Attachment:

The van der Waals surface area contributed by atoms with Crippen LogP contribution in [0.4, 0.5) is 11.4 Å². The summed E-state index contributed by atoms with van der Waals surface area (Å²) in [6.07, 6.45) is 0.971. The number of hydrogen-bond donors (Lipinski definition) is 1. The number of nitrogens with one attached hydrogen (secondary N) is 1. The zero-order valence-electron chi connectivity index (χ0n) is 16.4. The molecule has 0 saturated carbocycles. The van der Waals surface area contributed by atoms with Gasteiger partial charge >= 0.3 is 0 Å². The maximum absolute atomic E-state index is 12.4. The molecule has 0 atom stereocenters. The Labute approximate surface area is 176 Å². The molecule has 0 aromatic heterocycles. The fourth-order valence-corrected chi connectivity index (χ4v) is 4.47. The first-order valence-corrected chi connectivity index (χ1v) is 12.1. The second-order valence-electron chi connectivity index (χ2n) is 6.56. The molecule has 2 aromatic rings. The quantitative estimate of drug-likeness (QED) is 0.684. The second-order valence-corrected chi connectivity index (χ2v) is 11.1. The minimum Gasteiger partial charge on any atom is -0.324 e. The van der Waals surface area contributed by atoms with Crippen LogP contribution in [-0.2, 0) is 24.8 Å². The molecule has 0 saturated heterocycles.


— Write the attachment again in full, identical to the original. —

The van der Waals surface area contributed by atoms with Crippen LogP contribution in [0.4, 0.5) is 11.4 Å². The summed E-state index contributed by atoms with van der Waals surface area (Å²) in [6.07, 6.45) is 0.971. The number of hydrogen-bond donors (Lipinski definition) is 1. The number of nitrogens with one attached hydrogen (secondary N) is 1. The zero-order valence-electron chi connectivity index (χ0n) is 16.4. The molecule has 0 saturated carbocycles. The van der Waals surface area contributed by atoms with Gasteiger partial charge >= 0.3 is 0 Å². The maximum absolute atomic E-state index is 12.4. The molecule has 0 atom stereocenters. The Labute approximate surface area is 176 Å². The molecule has 0 aromatic heterocycles. The fourth-order valence-corrected chi connectivity index (χ4v) is 4.47. The first-order valence-corrected chi connectivity index (χ1v) is 12.1. The second-order valence-electron chi connectivity index (χ2n) is 6.56. The molecule has 2 aromatic rings. The quantitative estimate of drug-likeness (QED) is 0.684. The second-order valence-corrected chi connectivity index (χ2v) is 11.1. The minimum Gasteiger partial charge on any atom is -0.324 e. The van der Waals surface area contributed by atoms with Crippen LogP contribution in [-0.2, 0) is 24.8 Å². The molecule has 0 saturated heterocycles.